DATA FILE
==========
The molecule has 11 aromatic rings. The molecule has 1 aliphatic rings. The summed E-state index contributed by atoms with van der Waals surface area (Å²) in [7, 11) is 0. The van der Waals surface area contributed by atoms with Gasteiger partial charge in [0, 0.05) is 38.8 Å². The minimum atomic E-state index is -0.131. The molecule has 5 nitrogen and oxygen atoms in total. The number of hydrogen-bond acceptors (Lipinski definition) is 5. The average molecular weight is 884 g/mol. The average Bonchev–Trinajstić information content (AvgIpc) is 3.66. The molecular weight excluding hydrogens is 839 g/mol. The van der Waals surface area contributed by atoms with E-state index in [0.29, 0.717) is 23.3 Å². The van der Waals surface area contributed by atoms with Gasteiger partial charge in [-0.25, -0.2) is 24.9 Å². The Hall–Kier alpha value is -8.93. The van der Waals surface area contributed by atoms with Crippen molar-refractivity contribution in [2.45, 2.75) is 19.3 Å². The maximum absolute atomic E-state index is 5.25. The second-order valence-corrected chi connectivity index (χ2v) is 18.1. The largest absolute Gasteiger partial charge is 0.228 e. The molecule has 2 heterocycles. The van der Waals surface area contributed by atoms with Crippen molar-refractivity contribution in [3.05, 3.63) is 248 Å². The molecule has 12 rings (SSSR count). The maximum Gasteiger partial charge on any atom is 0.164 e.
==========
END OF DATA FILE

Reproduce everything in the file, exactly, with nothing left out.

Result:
The molecule has 11 aromatic rings. The molecule has 1 aliphatic rings. The summed E-state index contributed by atoms with van der Waals surface area (Å²) in [7, 11) is 0. The van der Waals surface area contributed by atoms with Gasteiger partial charge in [0, 0.05) is 38.8 Å². The minimum atomic E-state index is -0.131. The molecule has 5 nitrogen and oxygen atoms in total. The number of hydrogen-bond acceptors (Lipinski definition) is 5. The average molecular weight is 884 g/mol. The average Bonchev–Trinajstić information content (AvgIpc) is 3.66. The molecular weight excluding hydrogens is 839 g/mol. The van der Waals surface area contributed by atoms with E-state index in [0.29, 0.717) is 23.3 Å². The van der Waals surface area contributed by atoms with Gasteiger partial charge in [-0.25, -0.2) is 24.9 Å². The Hall–Kier alpha value is -8.93. The van der Waals surface area contributed by atoms with Crippen molar-refractivity contribution in [2.45, 2.75) is 19.3 Å². The maximum absolute atomic E-state index is 5.25. The second-order valence-corrected chi connectivity index (χ2v) is 18.1. The largest absolute Gasteiger partial charge is 0.228 e. The molecule has 2 heterocycles. The van der Waals surface area contributed by atoms with Crippen molar-refractivity contribution in [3.05, 3.63) is 248 Å². The molecule has 12 rings (SSSR count). The maximum Gasteiger partial charge on any atom is 0.164 e.